The past couple of years, the demise of the Baltimore defense was predicted by some pigskin pundits. This year, the prophecies have come true, as the Ravens have allowed an average of 400 yards per game this season, which was 26th in the NFL through Week 7. Most alarming, they have given up 1,000 rushing yards in seven games -- and allow an average of 142.9 rushing yards, which ranks 27th. "The next team is probably licking their chops," inside linebacker Jameel McClain said. So how can the Ravens stop the bleeding? Don't expect drastic changes. There may be a tweak or two to the starting lineup. But, no, defensive coordinator Dean Pees isn't going anywhere. The Ravens have prided themselves on stopping the run first to make teams one-dimensional before teeing off on opposing quarterbacks. To dominate up front instead of being dominated, defenders must get off blocks, plug the proper running lanes and tackle better, Harbaugh said. When it comes to the NFL's 23rd-ranked pass defense, the biggest key is creating a pass rush. The Ravens rank 22nd with 12 sacks, and the lack of consistent pressure has exposed a solid secondary to big plays. Getting outside linebacker Terrell Suggs back on the field should make quarterbacks feel a little more uncomfortable -- and maybe stall the demise of this proud unit. "We haven't played up to our standards," Kruger said. "We have the time now, and we have the ability to make those changes and kind of recreate our identity as a defense and as a team."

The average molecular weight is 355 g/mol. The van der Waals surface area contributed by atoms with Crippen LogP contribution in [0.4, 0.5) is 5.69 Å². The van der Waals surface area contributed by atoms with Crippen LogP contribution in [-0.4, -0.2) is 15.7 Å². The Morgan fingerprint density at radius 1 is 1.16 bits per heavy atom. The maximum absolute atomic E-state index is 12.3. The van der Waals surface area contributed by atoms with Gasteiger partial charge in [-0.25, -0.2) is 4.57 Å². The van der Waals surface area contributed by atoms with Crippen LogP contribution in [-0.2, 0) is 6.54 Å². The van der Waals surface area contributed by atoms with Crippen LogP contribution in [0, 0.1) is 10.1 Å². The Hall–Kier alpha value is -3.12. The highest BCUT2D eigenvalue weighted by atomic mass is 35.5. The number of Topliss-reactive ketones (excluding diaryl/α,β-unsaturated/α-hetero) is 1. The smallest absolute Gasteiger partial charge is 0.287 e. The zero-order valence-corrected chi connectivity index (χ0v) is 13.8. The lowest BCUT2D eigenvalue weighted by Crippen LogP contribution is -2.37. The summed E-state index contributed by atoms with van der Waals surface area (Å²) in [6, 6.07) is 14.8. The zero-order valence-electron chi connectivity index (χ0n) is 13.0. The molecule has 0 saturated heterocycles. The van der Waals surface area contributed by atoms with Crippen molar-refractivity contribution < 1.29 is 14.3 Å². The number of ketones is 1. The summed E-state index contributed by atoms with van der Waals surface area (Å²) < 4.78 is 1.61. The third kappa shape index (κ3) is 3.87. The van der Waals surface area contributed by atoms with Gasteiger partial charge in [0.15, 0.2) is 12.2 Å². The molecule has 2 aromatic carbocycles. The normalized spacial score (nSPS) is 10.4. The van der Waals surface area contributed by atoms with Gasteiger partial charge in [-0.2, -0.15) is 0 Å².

Karl Merton Ferron, Baltimore Sun
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